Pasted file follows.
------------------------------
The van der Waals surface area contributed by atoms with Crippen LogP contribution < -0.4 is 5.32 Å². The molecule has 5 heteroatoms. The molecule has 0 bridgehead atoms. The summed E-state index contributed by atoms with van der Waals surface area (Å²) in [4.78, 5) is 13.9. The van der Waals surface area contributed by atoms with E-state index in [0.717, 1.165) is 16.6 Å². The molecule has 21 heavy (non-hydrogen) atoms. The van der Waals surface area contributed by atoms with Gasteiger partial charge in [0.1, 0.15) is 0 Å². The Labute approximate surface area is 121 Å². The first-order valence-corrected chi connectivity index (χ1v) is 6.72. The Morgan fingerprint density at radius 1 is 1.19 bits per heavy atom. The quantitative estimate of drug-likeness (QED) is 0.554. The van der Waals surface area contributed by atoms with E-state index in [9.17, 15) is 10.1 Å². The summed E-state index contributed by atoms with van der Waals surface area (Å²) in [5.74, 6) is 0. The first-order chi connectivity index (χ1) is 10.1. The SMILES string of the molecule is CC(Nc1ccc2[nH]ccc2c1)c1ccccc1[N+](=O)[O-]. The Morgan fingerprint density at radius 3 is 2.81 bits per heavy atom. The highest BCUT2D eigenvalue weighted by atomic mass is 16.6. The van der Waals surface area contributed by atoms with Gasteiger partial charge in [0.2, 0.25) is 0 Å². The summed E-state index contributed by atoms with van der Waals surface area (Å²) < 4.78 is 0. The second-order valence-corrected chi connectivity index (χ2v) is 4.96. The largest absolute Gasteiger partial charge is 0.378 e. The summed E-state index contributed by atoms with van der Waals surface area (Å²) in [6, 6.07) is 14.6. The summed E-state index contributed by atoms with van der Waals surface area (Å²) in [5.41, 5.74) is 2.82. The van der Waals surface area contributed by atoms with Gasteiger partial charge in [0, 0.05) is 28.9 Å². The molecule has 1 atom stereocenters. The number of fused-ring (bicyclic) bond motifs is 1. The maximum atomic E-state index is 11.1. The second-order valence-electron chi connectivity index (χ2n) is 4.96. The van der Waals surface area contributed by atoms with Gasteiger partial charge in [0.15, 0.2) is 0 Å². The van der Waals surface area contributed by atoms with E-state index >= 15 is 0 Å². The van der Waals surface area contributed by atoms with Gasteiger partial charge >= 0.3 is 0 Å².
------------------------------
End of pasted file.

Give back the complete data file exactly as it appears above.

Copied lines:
The van der Waals surface area contributed by atoms with Crippen LogP contribution < -0.4 is 5.32 Å². The molecule has 5 heteroatoms. The molecule has 0 bridgehead atoms. The summed E-state index contributed by atoms with van der Waals surface area (Å²) in [4.78, 5) is 13.9. The van der Waals surface area contributed by atoms with E-state index in [0.717, 1.165) is 16.6 Å². The molecule has 21 heavy (non-hydrogen) atoms. The van der Waals surface area contributed by atoms with Gasteiger partial charge in [0.1, 0.15) is 0 Å². The Labute approximate surface area is 121 Å². The first-order valence-corrected chi connectivity index (χ1v) is 6.72. The Morgan fingerprint density at radius 1 is 1.19 bits per heavy atom. The quantitative estimate of drug-likeness (QED) is 0.554. The van der Waals surface area contributed by atoms with E-state index in [9.17, 15) is 10.1 Å². The summed E-state index contributed by atoms with van der Waals surface area (Å²) in [5.74, 6) is 0. The first-order chi connectivity index (χ1) is 10.1. The SMILES string of the molecule is CC(Nc1ccc2[nH]ccc2c1)c1ccccc1[N+](=O)[O-]. The Morgan fingerprint density at radius 3 is 2.81 bits per heavy atom. The highest BCUT2D eigenvalue weighted by atomic mass is 16.6. The van der Waals surface area contributed by atoms with Gasteiger partial charge in [0.2, 0.25) is 0 Å². The summed E-state index contributed by atoms with van der Waals surface area (Å²) < 4.78 is 0. The second-order valence-corrected chi connectivity index (χ2v) is 4.96. The largest absolute Gasteiger partial charge is 0.378 e. The summed E-state index contributed by atoms with van der Waals surface area (Å²) in [6, 6.07) is 14.6. The summed E-state index contributed by atoms with van der Waals surface area (Å²) in [5.41, 5.74) is 2.82. The van der Waals surface area contributed by atoms with Gasteiger partial charge in [0, 0.05) is 28.9 Å². The molecule has 1 atom stereocenters. The number of fused-ring (bicyclic) bond motifs is 1. The maximum atomic E-state index is 11.1. The second-order valence-electron chi connectivity index (χ2n) is 4.96. The van der Waals surface area contributed by atoms with Gasteiger partial charge in [0.15, 0.2) is 0 Å². The van der Waals surface area contributed by atoms with E-state index >= 15 is 0 Å². The van der Waals surface area contributed by atoms with Gasteiger partial charge >= 0.3 is 0 Å².